Tuesday, 3 December 2013

Dharma, Artha, Kāma, Mokṣa – XIV

Dr. Bibek Debroy

In this blog post, Bibek Debroy touches upon the suffusion of Vedantic thought in Hindu texts. He also encourages us to shatter stereotypes. Supreme knowledge is not the preserve of the devas. Nor of men alone. He echoes Swami Vivekananda in indicating that atman has no gender, no imperfection. And that categories such as 'asura' need to be examined intelligently and in an informed manner. I couldn't agree with him more. My raison d'etre - be it this blog, or my Twitter presence, is to persuade you to 'Read the Scriptures Yourself'. Preferably in Sanskrit. And get a taste of the 'wealth' that Bibek has undoubtedly amassed.

In the last blog, I mentioned Bali, Namuchi and Prahlada/Prahrada.  Here is a quote. “Some speak of him as Agni and some speak of him as Prajapati.  Others say he is the seasons, the fortnights, the months, the days and the moments.  There are others who say he is the forenoon, the afternoon, or mid-day, or an instant.  Virtuous ones speak of him as one and many.  Know him as time, the one who has everything under his subjugation.”  Where do you think this quote is from?  As is implicitly clear, this quote is about the supreme force, the brahman, in this particular case, being equated with Brahma.  You might be tempted to think of one of the Vedas, or the Upanishads.  The quote is actually from the Mahabharata, Chapter 1546(217) of the Critical Edition.

As I told you in the last blog, Bali had been dislodged from his prosperity and Indra had come to taunt him.  This bit, and there is much more, is what Bali taught Indra and this is nothing but Vedanta.  Here is something similar and this time, it is from Chapter 1544(215) and it is Prahrada speaking, under similar circumstances. “I know that everything has an end.  I have no sense of ownership.  I am without insolence.  I do not belong to this world.  I am free of all bonds.  I see that all beings have a beginning and an end and I am well. ..I do not see anyone who hates me.  Nor do I see anyone who is my own.”  Thus, asuras also possessed knowledge about the atman and the brahman.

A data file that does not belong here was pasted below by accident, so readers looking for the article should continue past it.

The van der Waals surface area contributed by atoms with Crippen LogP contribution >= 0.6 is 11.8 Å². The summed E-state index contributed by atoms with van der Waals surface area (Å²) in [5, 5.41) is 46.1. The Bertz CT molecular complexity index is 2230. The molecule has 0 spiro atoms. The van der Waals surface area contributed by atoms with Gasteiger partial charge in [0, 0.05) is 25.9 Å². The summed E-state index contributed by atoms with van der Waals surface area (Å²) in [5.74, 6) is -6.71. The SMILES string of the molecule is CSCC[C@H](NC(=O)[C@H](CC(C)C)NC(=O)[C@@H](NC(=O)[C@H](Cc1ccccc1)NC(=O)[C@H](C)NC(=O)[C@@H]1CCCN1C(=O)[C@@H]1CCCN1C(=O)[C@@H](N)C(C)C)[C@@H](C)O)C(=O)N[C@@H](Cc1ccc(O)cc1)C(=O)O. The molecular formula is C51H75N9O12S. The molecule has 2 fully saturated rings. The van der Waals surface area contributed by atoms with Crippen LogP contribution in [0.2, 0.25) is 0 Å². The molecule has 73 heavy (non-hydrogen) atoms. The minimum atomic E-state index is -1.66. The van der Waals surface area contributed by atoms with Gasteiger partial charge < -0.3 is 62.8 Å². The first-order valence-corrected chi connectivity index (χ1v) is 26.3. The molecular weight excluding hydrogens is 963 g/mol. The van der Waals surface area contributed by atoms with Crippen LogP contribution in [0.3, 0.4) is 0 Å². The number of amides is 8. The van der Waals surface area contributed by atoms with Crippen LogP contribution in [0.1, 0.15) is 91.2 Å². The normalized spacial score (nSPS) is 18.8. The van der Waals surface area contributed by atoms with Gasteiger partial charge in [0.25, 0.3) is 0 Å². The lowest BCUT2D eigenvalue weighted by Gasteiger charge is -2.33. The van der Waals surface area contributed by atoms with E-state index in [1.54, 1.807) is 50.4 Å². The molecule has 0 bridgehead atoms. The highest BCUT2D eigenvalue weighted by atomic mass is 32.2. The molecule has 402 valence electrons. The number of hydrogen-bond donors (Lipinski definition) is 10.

In the Mahabharata, in the Moksha Dharma Parva, questions are raised about “sankhya” and “yoga”, 2 of the 6 darshanas (schools of philosophy) that existed.  Without getting into the nitty-gritty details, the point made there is that, unlike sankhya, yoga is a mode that is available to women.  Words of wisdom have come not only from asuras, but also women.  If I ask you about famous women sages, there are several you might mention, including Gargi, Maitreyi, Apala and Aditi.  I am not very sure you will mention Madalasa. You will find her story in the Markandeya Purana and I believe (I am not sure) a film was made about her in 1955.  

Unlike the Ramayana and the Mahabharata, there are no critical or authenticated versions of the Puranas and you will find many versions floating around.  Manmatha Nath Dutta was one of the early translators (into English) of several sacred texts and he also translated the Markandeya Purana in 1896.  There is a remarkable passage about Madalasa singing to her infant son, a kind of lullaby.  For the record, I decided to write about Madalasa, because Dr Madhu Teckchandani* asked me about the original source of the lullaby. Let me thus acknowledge that debt to her.
The Manmatha Nath Dutta translation isn’t particularly good.  Nevertheless, this is what you will find in Chapter 25 of his translation. “Thou art pure, O child, and without a name. It is by imagination that a name has been given to thee. This thy body, composed of five elements, is not thine. Nor dost thou belong to it. Wherefore dost thou weep? Or perhaps thou dost not weep - This is a self-produced sound coming out through the king's son. Various qualities, good or bad, relating to the elements, have been attributed to thy organs. In this world, beings, extremely feeble, acquire their growth by help of the elements, and taking meats and drinks; but thou hast no growth or decay. This body is a covering and it will be shattered and still thou will live on; therefore thou shouldst not yield to stupefaction in this body. It is by virtue of good and bad acts engendered by stupefaction, caused by pride and other passions that this covering of a body has been fixed on thee.”   Despite the translation not being that good, this is Vedanta again.

Madalasa finds a mention in Swami Vivekananda’s work, for example, in the lecture on Vedanta and its application to everyday life. “You have read in one of the Puranas that beautiful story of queen Madâlasâ, how as soon as she has a child she puts her baby with her own hands in the cradle, and how as the cradle rocks to and fro, she begins to sing, "Thou art the Pure One the Stainless, the Sinless, the Mighty One, the Great One." Ay, there is much in that.” Madalasa taught so much of Vedanta to her first three sons that they renounced everything.  She instructed the fourth son so that he might become a good king.  

As I have said, there are different Sanskrit versions of the Markandeya Purana. So the text may differ a little, depending on which version you have picked up.  But in general, you will find something like this. शुद्धो $सि बुद्धो $सि निरंजनो$सि संसारमायापरिवर्जितो$सि । संसारस्वप्नं त्यज मोहनिद्रां. I promised that these random thoughts would be about Hinduism.  But de facto, I seem to have a bias towards Vedanta.  However, I don’t think it is a bias.  I think principles of Vedanta run deep, across all varieties of Hinduism.

* You can follow Dr. Madhu Tekchandani on Twitter  

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